(fl c. 1520−50)
After Giulio Romano
The Massacre of the Innocents
Chiaroscuro woodcut, 292 × 510 mm
Museum of Fine Arts, Budapest 7333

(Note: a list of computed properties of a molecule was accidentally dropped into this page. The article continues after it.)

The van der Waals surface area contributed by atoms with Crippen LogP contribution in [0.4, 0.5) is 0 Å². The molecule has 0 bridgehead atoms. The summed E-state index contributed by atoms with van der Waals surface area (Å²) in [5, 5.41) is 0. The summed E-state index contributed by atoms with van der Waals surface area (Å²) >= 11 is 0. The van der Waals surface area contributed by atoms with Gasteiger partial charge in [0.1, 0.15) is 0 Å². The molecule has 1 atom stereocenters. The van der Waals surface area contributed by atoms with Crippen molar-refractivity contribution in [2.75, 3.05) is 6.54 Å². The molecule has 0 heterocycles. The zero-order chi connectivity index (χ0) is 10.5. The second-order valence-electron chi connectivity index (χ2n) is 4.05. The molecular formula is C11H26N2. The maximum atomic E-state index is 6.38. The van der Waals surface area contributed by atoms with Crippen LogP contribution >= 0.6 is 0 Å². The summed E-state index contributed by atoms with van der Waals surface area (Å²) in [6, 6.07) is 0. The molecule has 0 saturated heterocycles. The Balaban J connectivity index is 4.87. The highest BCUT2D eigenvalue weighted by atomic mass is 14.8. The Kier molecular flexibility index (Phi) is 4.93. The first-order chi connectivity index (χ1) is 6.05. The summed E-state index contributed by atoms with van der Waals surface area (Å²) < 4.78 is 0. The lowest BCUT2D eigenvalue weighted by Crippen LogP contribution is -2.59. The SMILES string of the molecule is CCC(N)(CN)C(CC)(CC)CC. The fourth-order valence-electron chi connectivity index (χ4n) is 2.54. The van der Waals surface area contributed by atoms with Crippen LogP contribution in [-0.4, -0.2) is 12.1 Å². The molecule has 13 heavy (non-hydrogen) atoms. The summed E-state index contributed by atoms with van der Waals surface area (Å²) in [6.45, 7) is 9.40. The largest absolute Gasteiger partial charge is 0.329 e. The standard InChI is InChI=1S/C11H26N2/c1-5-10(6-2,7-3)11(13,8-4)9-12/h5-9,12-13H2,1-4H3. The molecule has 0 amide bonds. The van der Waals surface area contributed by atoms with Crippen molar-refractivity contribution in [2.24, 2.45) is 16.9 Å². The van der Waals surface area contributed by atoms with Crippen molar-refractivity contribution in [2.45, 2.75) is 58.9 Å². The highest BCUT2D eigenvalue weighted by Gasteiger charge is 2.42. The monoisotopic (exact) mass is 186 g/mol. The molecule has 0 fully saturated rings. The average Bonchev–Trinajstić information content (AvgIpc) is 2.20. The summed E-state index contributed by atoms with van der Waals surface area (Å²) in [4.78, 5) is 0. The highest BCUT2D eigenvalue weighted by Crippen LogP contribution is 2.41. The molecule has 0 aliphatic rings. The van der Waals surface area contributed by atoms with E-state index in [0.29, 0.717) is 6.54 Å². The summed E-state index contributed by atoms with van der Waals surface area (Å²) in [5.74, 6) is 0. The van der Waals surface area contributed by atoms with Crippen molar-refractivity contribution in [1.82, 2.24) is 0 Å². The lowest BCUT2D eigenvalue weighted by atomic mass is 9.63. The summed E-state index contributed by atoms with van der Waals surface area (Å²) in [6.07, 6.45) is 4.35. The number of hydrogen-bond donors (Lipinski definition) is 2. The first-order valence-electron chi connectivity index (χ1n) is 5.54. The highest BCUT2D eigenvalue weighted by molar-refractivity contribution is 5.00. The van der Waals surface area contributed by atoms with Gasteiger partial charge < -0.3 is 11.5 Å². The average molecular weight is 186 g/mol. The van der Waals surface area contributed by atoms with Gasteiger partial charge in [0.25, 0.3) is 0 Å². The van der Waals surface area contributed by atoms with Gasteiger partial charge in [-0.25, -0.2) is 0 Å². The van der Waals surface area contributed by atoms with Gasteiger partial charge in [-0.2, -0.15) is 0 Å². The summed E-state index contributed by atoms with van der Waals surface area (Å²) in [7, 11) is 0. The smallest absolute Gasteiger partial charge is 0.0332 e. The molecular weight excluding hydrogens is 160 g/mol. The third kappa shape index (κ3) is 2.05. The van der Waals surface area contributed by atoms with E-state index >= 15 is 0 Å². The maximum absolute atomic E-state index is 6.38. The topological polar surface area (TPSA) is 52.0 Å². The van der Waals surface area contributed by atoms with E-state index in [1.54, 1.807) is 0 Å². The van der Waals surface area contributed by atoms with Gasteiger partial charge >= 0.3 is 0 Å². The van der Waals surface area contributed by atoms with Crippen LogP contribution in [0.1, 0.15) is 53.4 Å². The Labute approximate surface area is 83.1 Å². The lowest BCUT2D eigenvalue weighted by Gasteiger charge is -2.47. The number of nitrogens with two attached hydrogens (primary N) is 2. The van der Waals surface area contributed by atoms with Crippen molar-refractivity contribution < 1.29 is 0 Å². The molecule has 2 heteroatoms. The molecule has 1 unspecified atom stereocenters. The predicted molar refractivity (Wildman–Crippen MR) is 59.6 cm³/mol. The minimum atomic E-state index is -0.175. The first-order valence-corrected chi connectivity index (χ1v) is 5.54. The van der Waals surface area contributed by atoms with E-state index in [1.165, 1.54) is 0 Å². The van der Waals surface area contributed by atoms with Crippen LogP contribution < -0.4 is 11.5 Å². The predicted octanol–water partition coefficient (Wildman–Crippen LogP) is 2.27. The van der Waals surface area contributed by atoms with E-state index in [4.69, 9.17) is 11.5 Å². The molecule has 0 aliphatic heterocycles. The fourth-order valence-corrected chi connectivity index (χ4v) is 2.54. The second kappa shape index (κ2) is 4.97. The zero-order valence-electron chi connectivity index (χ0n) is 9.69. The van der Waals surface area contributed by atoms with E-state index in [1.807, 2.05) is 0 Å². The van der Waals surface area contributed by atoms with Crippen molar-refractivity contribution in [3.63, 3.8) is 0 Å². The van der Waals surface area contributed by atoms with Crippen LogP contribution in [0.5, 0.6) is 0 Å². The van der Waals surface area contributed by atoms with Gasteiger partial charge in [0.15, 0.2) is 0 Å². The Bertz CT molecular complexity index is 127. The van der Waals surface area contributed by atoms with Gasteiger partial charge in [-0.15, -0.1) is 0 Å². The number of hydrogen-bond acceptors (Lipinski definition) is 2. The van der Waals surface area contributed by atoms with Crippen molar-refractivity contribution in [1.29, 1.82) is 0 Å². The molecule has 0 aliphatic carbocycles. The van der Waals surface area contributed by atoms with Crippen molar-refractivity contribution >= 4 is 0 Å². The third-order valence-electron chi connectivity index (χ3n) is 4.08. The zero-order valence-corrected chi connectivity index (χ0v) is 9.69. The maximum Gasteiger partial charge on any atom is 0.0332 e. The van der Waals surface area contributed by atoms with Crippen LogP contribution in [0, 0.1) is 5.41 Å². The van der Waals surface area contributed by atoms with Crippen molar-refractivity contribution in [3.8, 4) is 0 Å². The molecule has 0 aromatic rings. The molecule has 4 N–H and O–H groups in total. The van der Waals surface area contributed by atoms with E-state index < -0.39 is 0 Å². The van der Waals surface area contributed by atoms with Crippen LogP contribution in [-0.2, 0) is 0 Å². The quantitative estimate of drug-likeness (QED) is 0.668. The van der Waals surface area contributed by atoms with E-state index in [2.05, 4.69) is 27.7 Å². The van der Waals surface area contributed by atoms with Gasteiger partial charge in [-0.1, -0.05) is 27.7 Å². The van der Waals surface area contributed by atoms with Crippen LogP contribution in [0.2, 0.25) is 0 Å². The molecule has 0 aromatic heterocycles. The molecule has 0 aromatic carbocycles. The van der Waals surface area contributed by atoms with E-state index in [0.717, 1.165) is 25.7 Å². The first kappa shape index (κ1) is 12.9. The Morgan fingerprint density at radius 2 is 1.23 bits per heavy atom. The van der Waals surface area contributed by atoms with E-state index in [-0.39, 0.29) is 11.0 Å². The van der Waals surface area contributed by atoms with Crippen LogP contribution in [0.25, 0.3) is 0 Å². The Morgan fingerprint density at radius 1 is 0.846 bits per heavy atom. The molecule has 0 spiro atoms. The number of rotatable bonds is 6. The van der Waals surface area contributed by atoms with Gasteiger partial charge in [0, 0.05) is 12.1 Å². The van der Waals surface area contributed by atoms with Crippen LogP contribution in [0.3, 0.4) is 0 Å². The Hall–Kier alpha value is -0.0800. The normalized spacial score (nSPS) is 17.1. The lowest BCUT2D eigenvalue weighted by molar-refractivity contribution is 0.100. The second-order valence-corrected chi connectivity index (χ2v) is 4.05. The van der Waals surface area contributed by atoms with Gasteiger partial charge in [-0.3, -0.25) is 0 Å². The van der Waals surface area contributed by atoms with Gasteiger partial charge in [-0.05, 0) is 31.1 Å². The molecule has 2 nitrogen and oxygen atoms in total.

Colour, so-called chiaroscuro woodcuts printed from several woodblocks were extremely popular in the period. Among the few surviving works of the Bolognese woodcutter, known only after his monogram and active in the French royal court at Fontainebleau, The Massacre of the Innocents is the most ambitious. It is related to the tapestry series Life of Christ. While Raphael is named as inventor in the inscription, the composition was more possibly designed by Giulio Romano.